As a representative of the security industry, it is critical that you help in opposing this significant proposed change, by submitting your own comment form.

There is strength in numbers: the more comment forms submitted, the more attention this matter is likely to receive.

Comments are due to the NFPA on or before November 16, 2012.

Address your comment form to:
National Fire Protection Association
Attn.: Secretary, Standards Council
1 Batterymarch Park Quincy, MA 02169-7471 -or-
Fax to: (617) 770-3500 -or
Email to: [email protected]2

Information on the proposed changes:
NFPA 730 First Draft Report (PDF)3 for the proposed next edition and submission of comments via the NFPA Public Comment form4.

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References

  1. ^ Click here (www.iapsc.org)
  2. ^ [email protected] (securityconsultants.wordpress.com)
  3. ^ NFPA 730 First Draft Report (PDF) (www.iapsc.org)
  4. ^ NFPA Public Comment form (www.iapsc.org)

CRS: Drones in Domestic Surveillance Operations … – Privacy Lives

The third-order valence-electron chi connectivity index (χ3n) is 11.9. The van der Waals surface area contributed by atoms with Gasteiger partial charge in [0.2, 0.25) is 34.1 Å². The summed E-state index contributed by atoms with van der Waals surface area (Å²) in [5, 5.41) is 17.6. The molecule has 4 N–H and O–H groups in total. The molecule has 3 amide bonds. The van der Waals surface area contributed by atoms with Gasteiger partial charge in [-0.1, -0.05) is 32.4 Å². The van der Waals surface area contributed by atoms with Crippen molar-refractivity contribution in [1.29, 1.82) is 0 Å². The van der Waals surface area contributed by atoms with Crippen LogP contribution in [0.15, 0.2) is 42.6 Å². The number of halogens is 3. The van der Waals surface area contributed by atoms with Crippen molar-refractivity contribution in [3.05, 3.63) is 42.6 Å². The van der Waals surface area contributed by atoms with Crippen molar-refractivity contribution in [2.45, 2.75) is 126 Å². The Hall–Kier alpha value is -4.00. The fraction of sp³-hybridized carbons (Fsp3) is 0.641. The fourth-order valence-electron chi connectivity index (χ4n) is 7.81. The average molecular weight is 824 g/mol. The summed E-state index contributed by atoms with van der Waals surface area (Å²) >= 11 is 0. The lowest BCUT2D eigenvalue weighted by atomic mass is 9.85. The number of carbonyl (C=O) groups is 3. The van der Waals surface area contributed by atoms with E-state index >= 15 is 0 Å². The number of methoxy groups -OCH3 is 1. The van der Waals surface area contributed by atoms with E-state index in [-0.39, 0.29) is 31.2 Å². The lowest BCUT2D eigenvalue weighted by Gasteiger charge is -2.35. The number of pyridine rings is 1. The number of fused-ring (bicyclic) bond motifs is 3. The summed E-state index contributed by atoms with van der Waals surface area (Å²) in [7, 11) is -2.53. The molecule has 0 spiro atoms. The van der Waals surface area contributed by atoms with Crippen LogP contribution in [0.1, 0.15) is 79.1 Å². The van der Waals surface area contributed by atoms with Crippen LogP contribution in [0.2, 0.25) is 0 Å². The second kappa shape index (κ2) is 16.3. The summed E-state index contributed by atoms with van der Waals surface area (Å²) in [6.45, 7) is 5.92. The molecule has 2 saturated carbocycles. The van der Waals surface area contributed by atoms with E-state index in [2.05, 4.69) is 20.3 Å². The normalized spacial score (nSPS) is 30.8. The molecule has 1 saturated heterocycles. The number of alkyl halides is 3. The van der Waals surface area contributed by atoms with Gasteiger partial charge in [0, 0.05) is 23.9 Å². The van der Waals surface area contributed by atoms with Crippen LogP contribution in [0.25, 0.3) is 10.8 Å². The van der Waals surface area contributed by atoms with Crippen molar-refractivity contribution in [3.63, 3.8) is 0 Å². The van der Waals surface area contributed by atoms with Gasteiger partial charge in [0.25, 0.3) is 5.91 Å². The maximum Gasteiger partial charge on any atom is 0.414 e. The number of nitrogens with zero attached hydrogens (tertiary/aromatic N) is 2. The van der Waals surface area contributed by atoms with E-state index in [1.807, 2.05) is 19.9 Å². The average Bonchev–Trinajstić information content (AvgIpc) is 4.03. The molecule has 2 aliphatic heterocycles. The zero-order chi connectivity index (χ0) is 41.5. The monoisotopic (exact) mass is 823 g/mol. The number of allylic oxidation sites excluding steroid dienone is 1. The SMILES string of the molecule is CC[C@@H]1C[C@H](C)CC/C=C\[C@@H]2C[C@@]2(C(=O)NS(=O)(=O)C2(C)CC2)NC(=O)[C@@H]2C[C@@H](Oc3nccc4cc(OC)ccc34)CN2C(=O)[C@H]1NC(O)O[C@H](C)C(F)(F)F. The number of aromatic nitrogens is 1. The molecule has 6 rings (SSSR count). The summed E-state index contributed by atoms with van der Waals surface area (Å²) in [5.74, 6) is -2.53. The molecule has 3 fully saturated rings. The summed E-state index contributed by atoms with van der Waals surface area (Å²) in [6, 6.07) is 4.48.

The Congressional Research Service (the investigative arm of Congress), has released a new report, Drones in Domestic Surveillance Operations: Fourth Amendment Implications and Legislative Responses (Federation of American Scientists1 pdf; archive2 pdf). (See a previous post3 for more on drones, otherwise known as unmanned aerial vehicles, UAVs. ) Here s an excerpt from the summary:

The prospect of drone use inside the United States raises far-reaching issues concerning the extent of government surveillance authority, the value of privacy in the digital age, and the role of Congress in reconciling these issues.